PCB uses a product called PCB Services, which runs on a central server, similar to PDM. Each user will open the project through the project manager in SOLIDWORKS PCB.
You’ll notice there is a column for “local copy.” When you open a project, it will create a copy of the files from the server, on your local machine. You will work on those files locally. Where it differs from PDM, is that it does not lock the files. Your coworker can also open that project and work on local files that get created on his/her machine. So how do we avoid stepping on each other’s toes?
Subversion (SVN) is a revision control system that runs in the background with PCB services. It looks at your local files, compares them to the server version, and lets you know if there is a newer version out there, or if you need to update the version on the server because your local version contains changes newer than that which is uploaded.
In the document tree of your project, you will see icons indicating the status.
If you don’t see any icons, or you see a plus sign, you need to add the files to version control. The project is managed but the server doesn’t know you added files to it yet. Right click on the project and save the project first. Then right click again, and go to version control > commit whole project. All your files should be shown in a tree with “Scheduled for Addition.” Click ok and all your icons should be green.
Here’s what those icons mean.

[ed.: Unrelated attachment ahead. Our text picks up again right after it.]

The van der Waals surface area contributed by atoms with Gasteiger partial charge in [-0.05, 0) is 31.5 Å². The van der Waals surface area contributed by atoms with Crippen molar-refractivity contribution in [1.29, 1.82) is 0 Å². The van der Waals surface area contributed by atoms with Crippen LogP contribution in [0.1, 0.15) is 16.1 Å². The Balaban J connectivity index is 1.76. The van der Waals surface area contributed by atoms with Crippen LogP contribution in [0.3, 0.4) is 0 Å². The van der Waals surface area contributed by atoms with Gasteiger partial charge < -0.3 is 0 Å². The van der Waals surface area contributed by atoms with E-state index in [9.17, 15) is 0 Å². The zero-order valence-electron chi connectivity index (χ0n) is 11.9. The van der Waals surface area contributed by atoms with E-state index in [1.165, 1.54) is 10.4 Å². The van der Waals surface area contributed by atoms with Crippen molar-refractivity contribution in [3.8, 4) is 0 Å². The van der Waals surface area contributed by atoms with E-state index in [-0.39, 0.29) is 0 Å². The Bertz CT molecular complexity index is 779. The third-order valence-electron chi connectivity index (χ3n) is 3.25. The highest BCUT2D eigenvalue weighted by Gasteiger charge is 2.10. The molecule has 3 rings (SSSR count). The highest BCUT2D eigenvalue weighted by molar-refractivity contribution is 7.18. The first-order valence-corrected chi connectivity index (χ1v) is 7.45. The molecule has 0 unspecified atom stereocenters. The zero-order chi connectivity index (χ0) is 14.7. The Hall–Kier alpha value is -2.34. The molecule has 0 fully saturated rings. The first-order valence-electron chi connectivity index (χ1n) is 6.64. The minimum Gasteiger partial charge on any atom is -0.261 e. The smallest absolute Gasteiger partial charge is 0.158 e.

What it means
What to do
Your local saved file matches what’s on the server. If your coworker loads the project, their files will be exactly as yours are.
Get to work! All is good.
You have made changes and saved. However, you haven’t submitted those changes to the server. If your coworker loads the project they would be working over old data.
Right click on the file/project name > Version Control > commit or commit whole project. Make sure you put a comment in on what you changed so if you roll back later, you know the difference between the versions.
Someone else has made changes and submitted them to the server. Your files are now out of date. You need to update them.
Right click on the file/project name > Version Control > Update or Update Whole Project.
You made changes, someone else made changes, and they submitted before you did.
Right click > version control > compare with head. You will see the two versions side by side with a list of all the differences seen. Decide what you want to do and resolve the differences.
To expand further on the locked state, when you are comparing the head version, you can copy from there to your local version. Once you are done merging the two documents, you can right click on the locked file > version control > resolve conflicts. This will make it so you can commit the file. Finally, commit. You could also compare the two, decide you like what is already uploaded and would rather just discard everything you did. In that case, just update your file in the version control menu.
If at any point you’d like to view older revisions, go to View > Storage Manager. You’ll see all of the revision submissions for each file in your project, along with who submitted them, and any comments they left. Comments are always recommended.
If you multi-select versions (Ctrl+Click) you can right-click and compare the versions. You can also right-click on any single version and revert your document to that version. Your local version will be at the previous version, but your icon will still indicate that it is a newer file than what is in the server. You’ll have to commit the file so that everyone loads their files in that earlier version.
If you are trying to simply undo any changes you made to the most recent version, you can just select “Revert Local Modifications” in the version control menu.
Application Engineer, Electrical
Computer Aided Technology, LLC